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updated: 2/12/2011 8:04 PM

Congressmen team up to protect Itasca business

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  • 6th District Rep. Peter Roskam.

      6th District Rep. Peter Roskam.

  • 14th District Rep. Don Manzullo

      14th District Rep. Don Manzullo

  • Senator Mark Kirk

      Senator Mark Kirk

  • Senator Dick Durbin

      Senator Dick Durbin

 
 

Members of Illinois' congressional delegation have again teamed up to urge the Chinese government to help resolve a dispute between an Itasca manufacturing company and its former Chinese business partner, which is accused of stealing intellectual property and materials.

Sen. Dick Durbin, a Springfield Democrat, Sen. Mark Kirk, a Highland Park Republican, and Republican Congressmen Peter Roskam, of Wheaton, and Don Manzullo, of Egan, have co-authored a letter to Chinese Ambassador Zhang Yesui, asking him to intervene in the case of Fellowes, Inc., a 575-employee business based in the DuPage County suburb.

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The letter describes a chain of events the Congressmen say are becoming increasingly common in China.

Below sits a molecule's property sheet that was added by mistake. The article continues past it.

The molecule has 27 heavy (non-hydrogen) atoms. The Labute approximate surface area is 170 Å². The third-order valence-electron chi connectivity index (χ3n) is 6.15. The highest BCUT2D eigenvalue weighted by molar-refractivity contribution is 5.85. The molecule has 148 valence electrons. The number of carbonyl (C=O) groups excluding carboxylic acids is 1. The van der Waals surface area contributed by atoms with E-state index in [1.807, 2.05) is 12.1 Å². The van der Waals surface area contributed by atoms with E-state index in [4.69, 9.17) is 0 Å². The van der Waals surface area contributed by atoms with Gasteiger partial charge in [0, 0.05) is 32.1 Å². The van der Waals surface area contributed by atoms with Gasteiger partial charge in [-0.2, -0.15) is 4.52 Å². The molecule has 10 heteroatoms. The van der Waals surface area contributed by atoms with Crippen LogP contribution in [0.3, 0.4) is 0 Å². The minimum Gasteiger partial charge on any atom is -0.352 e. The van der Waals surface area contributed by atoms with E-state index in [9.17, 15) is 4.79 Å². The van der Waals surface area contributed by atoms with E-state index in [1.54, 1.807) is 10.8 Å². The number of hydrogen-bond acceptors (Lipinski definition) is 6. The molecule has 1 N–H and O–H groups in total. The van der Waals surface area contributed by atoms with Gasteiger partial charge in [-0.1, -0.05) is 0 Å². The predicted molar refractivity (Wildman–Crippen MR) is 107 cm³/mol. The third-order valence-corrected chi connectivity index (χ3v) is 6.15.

In 2006, Fellowes entered a partnership with Chinese firm Shinri, to produce a line of its paper shredders overseas. Fellowes alleges Shinri took control of the companies' joint facility, stopped shipping products, and locked Fellowes employees out of the factory.

Because Shinri stopped shipping Fellowes products, the joint venture was unable to pay its vendors. Those vendors filed suit in a Chinese court for nonpayment and that court, the lawmakers say, is expected to rule on the vendors' behalf.

As a result, Fellowes' assets, including tools and unshipped products could be auctioned and Shinri is set to buy the equipment for a fraction of their market price.

Fellowes has been barred from participating in the Chinese legal process.

Without intervention, the letter warns, more money and trade secrets will be stolen from the Itasca company.

Durbin, Kirk, Roskam and Manzullo requested the Chinese Government work with local authorities to ensure fair treatment of Fellowes under Chinese law, ensuring the protection of its intellectual property and materials, and preventing Shinri from benefiting from its illegal activities.

This is the third letter the state's Congressional delegation has sent to the Chinese Embassy about the issue. To date, it has yet to receive a response.

Following the letter, Roskam also spoke out about the issue at a Friday Ways and Means Committee hearing.

He called it "essentially a nightmare scenario with a joint venture that has gone south, and they have not been able to get the legal remedies that they deserve. I think it's a very, very serious example of manipulations on the part of some in China that are taking advantage of an incredibly significant manufacturer in the Chicago area."

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